How to Deal with Covert Child Labour, and Give Children an Effective Education, in a Poor Developing Country: An Optimal Taxation Problem with Moral Hazard
AbstractGiven that credit and insurance markets are imperfect, and given also that intra-household transfers, and much of the work a child does, are private information, the second-best policy uses a combination of need and merit based education awards, together with a mix of taxes on parental income, and on the return to educational investment. It also makes school enrollment compulsory and, if the child wage rate is sufficiently high, sets a ceiling, decreasing in parental income, on overt child labour.
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Bibliographic InfoPaper provided by CESifo Group Munich in its series CESifo Working Paper Series with number 3077.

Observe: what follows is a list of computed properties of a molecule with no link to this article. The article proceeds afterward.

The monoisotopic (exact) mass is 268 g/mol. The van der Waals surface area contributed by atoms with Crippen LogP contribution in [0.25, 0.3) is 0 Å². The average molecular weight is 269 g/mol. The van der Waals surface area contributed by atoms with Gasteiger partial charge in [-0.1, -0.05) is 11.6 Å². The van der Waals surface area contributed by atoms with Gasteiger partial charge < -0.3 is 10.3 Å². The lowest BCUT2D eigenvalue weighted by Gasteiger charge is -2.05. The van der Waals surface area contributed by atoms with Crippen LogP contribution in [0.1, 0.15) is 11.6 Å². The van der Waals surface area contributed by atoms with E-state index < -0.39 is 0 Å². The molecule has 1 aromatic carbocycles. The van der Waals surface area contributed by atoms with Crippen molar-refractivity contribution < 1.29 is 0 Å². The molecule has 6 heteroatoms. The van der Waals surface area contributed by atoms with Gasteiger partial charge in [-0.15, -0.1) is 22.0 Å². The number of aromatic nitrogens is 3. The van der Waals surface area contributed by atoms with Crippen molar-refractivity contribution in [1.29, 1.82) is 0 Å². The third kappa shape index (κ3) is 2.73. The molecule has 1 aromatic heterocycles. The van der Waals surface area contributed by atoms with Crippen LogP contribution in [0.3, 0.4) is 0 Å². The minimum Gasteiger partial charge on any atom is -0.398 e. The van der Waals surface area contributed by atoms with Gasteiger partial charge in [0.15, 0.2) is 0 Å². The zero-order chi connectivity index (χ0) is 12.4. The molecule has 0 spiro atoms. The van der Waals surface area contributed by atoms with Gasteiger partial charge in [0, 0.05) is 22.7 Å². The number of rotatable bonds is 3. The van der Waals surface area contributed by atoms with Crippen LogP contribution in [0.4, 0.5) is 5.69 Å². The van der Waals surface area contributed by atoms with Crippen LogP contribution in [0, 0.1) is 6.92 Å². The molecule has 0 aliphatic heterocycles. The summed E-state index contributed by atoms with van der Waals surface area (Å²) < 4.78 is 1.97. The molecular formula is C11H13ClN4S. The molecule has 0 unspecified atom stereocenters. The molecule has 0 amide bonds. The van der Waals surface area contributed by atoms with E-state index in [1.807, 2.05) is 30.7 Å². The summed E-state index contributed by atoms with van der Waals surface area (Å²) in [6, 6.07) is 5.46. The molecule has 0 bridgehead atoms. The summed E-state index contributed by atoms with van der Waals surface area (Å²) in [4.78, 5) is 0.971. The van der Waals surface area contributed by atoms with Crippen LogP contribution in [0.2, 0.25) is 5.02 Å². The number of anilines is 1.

Date of creation: 2010
Date of revision:
child labour; education; uncertainty; moral hazard;
Other versions of this item:
- Cigno, Alessandro, 2010. "How to Deal with Covert Child Labour, and Give Children an Effective Education, in a Poor Developing Country : An Optimal Taxation Problem with Moral Hazard," PIE/CIS Discussion Paper 474, Center for Intergenerational Studies, Institute of Economic Research, Hitotsubashi University.
- D82 - Microeconomics - - Information, Knowledge, and Uncertainty - - - Asymmetric and Private Information; Mechanism Design
- H21 - Public Economics - - Taxation, Subsidies, and Revenue - - - Efficiency; Optimal Taxation
- H31 - Public Economics - - Fiscal Policies and Behavior of Economic Agents - - - Household
- I28 - Health, Education, and Welfare - - Education - - - Government Policy
- J24 - Labor and Demographic Economics - - Demand and Supply of Labor - - - Human Capital; Skills; Occupational Choice; Labor Productivity
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